Extreme drought is pushing one of Maui’s most unusual plants into a dangerous decline.  Once on the road to recovery, recent climate change has left the Haleakala Silversword struggling to survive.

UH Biologist Paul Krushelnycky blames global warming patterns. With rising temperatures and increasingly dry conditions expected to continue … the future of the Silversword doesn’t look good.

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Krushelnycky recently co-authored a paper on the decline of the Haleakala Silversword in the journal Global Change Biology.

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(Molly Solomon / HPR News)

Monday, January 21 2013

A unique opportunity on the North Shore is bringing students outside the traditional classroom. Kamehameha Schools and UH Manoa's Department of Anthropology have come together to establish the first North Shore Field School. It's a place where budding archaeologists can gain first hand experience on one of Oahu's most sacred ancestral lands.

Every Saturday over the next 14 weeks, twenty students will gather at Kupopolo Heiau to identify and document archaeological artifacts and practice mapping and excavation techniques.

UH Associate Professor Ty Kawika Tengan says this project has been in the works for the past five years.

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Jason Jeremiah, Kamehameha's senior cultural resource manager, believes that in order to gain a better understanding of the land, you have to build a relationship with the people in the community.

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The Field School is looking for volunteers to help clear debris at Kupopolo Heiau. If you live in the North Shore community and would like to get involved, send an email to northshore@ksbe.edu.

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(Molly Solomon / HPR News)

Thursday, January 17 2013

As Hawaii’s 2013 legislature gets underway, one focus for Governor Abercrombie is early childhood education. That’s raising hopes for a number of non-profit groups, including one called IM4U. This group is working with UH Mānoa’s College of Education to fight bullying among young students. Twenty Leeward Coast teachers are testing the nonprofit’s anti-bullying curriculum….one that founder Jim Mayer says uses music to deliver its message.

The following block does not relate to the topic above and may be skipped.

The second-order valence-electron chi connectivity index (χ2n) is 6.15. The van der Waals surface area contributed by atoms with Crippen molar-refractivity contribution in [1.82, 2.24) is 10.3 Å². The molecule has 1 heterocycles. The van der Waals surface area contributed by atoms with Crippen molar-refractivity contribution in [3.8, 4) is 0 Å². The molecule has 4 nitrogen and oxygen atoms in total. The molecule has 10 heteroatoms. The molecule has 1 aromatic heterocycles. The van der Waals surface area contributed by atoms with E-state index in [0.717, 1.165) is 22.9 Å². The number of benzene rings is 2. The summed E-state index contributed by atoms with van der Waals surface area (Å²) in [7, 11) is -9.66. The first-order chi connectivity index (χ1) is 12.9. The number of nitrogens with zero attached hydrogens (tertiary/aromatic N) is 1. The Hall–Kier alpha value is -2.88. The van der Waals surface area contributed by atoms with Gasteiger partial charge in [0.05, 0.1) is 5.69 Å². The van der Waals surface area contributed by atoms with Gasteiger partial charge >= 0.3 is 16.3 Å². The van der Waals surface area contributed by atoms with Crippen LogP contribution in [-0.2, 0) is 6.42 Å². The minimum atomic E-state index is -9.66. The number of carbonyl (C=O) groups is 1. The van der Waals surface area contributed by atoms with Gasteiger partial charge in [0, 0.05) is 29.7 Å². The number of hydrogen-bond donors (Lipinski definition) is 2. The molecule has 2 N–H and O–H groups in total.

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Mayer has been working with early education professor Ellen Booth Church on a series of lesson plans.

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Jim Mayer and Ellen Booth Church will spend the next two weeks visiting Hawaii classrooms, holding seminars and getting feedback about the program. They’ll end their trip with a workshop next Saturday at the Rotary Peace Forum.

Full audio available here:

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(Molly Solomon / HPR News)

Wednesday, January 16 2013

30 middle school girls from the Big Island have the opportunity to soar at Pacific Aviation Museum’s Flight School for Girls. For the next three days, students from Ka'u High and Pahala Elementary School will learn the basics of flight. The girls will explore the history and technology of aviation and take to the skies using flight simulation software.

Museum Director of Education, Dr. Shauna Tonkin developed the program, specifically with young girls in mind.

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The Big Island students are the first class outside of Oahu to participate.  The Pacific Aviation Museum hopes to continue collaboration with other neighbor islands in the future.

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(Molly Solomon / HPR News)

Monday, January 14 2013

If you want to make the world a better place, you could start with a local beach. A week from Saturday, the Hoakalei Cultural Foundation is organizing a clean up at One`ula Beach.

Last year, community members removed more than 100 tons of rubbish from the Honouliuli shoreline. Kepa Maly heads the nonprofit group behind the work. While most of the day is devoted to clearing debris, Kepa hopes volunteers take away larger lessons.

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If you are interested in participating in the clean up, meet at the West side of One`ula Beach Park at 8 a.m. Following the clean up, volunteers will be rewarded with pizza and shave-ice. For more information, please call 563-0787.  To pre-register for the service project email kepa@hoakaleifoundation.org

Full audio available here:

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(Molly Solomon / HPR News)